Back to Ganoksin | FAQ | Contact

Rolling mill/ D rolls

So I am enjoying my Christmas rolling mill, Durston,
I’m wondering how to straighten out my wire after rolling it through the D roller. I am trying to make a Indian style cuff bracelet with The D rolled wire is joined at the ends and then spread wide like a split shank ring. I’m working with 11 mm wire and I can’t seem to straighten them out enough to join them at each end. Any advice please

1 Like

Can describe what you re trying to do better or post a picture. I straighten stock after rolling it on my draw bench, but you need a couple feet for that to work.

These are the 8 mm wires I’m trying to straighten to make a 3 band split Indian style cuff bracelet. I’m thinking I need to solder them together at the end and then separate them, however there might be a better way. The following pictures are basically what I’m hoping to achieve.

I have done this before but I think all I did was to anneal the stock and hammer it out straight. I would use a leather mallet on a very stiff leather pad on a flat anvil. Eventually you reach a “straight enuff” and work with that. The eye is easily fooled by lines that go around corners. Once the wires are bend into cuffs any slight inconsistency will be hard to see. How will you bend the "V"s in the two side wires?

Don

1 Like

I am assuming that you roll all of your D wire in one roll, therefore it is initially one length of D wire. Roll it a bit longer than needed. You can then straighten the entire length of D wire at once. For me, the best way is to use a wire drawing bench where you secure one end in the draw plate cradle and pull the other as if you are pulling wire. This will stretch the D wire but also straighten it. As a result of the stretch, it will be a bit smaller in cross section. It should be dead soft before you pull. D wire is hard to bend the way that you need to bend it to go under the bezel. I use a Durston bender and keep the D wire in the bottom of the bend area so that it doesn’t try to turn on you as you bend it. Lay all three pieces flat on your soldering block. I usually hold them together with locking tweezers to get the solder runs started. Prior to soldering it is a good idea to coat everything in an alcohol/boric acid wash. You should still flux the joints as usual. I use medium solder for this type of project, but I cut the 2 - 3 mm solder snips from medium wire solder. The wire form fits the joint better so that it is in even contact with the joint as you heat it. This reduces the possibility that the solder will jump to one side or the other as it follows the heat. It is a good idea to file a narrow flat along the edge of the D wire so that there is a bit of area for the solder to flow into and join the two pieces of wire. If the solder begins to ball or go where you don’t want it to go, you need to quench, pickle, rewash with alcohol.boric acid and then reflux. Don’t cut the ends of the base until you have the base entirely together. As much as you might try, the distance from the center line of the bends that go under the bezel to each end probably won’t be equal. Once the base is done, but still flat cut the ends and finish them in whatever way you want. Once the bracelet base is made, you can solder it to the bezel. Polish the base first while it is flat. It is easier to polish this way. Do your marking also while the base is flat. Then bend the base or at least bend the section going under the bezel. Make sure that at least the bezel back is finished before you solder it to the base. I usually finish the entire bezel before I solder it to the base. Yes, you will have to polish again, but if you use an alcohol/boroc acid wash before soldering the bezel to the base, you will have very little cleanup to do as a result of soldering the two together. Once the base and bezel are soldered together and polished, set the stone in whatever fashion is required. Bracelets with stones in a bezel on top are a lot of fun, but they involve many steps that all have to be done in a particular order. Good luck…Rob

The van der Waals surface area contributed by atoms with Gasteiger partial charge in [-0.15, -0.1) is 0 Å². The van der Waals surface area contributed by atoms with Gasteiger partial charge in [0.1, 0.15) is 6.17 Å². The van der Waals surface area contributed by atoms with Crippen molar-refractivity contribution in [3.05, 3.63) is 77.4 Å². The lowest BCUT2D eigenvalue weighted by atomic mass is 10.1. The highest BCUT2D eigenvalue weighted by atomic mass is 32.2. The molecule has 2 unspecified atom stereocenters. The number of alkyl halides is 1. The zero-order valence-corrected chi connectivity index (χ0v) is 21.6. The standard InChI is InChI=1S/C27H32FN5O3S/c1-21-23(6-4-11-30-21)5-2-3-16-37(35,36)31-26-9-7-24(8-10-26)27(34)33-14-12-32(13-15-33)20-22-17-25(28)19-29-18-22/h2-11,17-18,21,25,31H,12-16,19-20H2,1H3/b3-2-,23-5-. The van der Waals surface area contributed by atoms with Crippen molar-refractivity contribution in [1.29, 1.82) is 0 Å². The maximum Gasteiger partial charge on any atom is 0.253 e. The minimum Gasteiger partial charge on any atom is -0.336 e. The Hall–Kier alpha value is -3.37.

1 Like

Rob thank you so very much for the information. Boy it does seem like a lot of work. I’m not locked in to creating the V underneath the bezel, A gentle curve would be enough for me. I will look into a Derstan bender. Again I can’t thank you enough for the information, it will get me started. Christina

Thank you very much for the info I especially appreciate how in detail you wet. I find that very helpful. I’m gonna give it a go Christina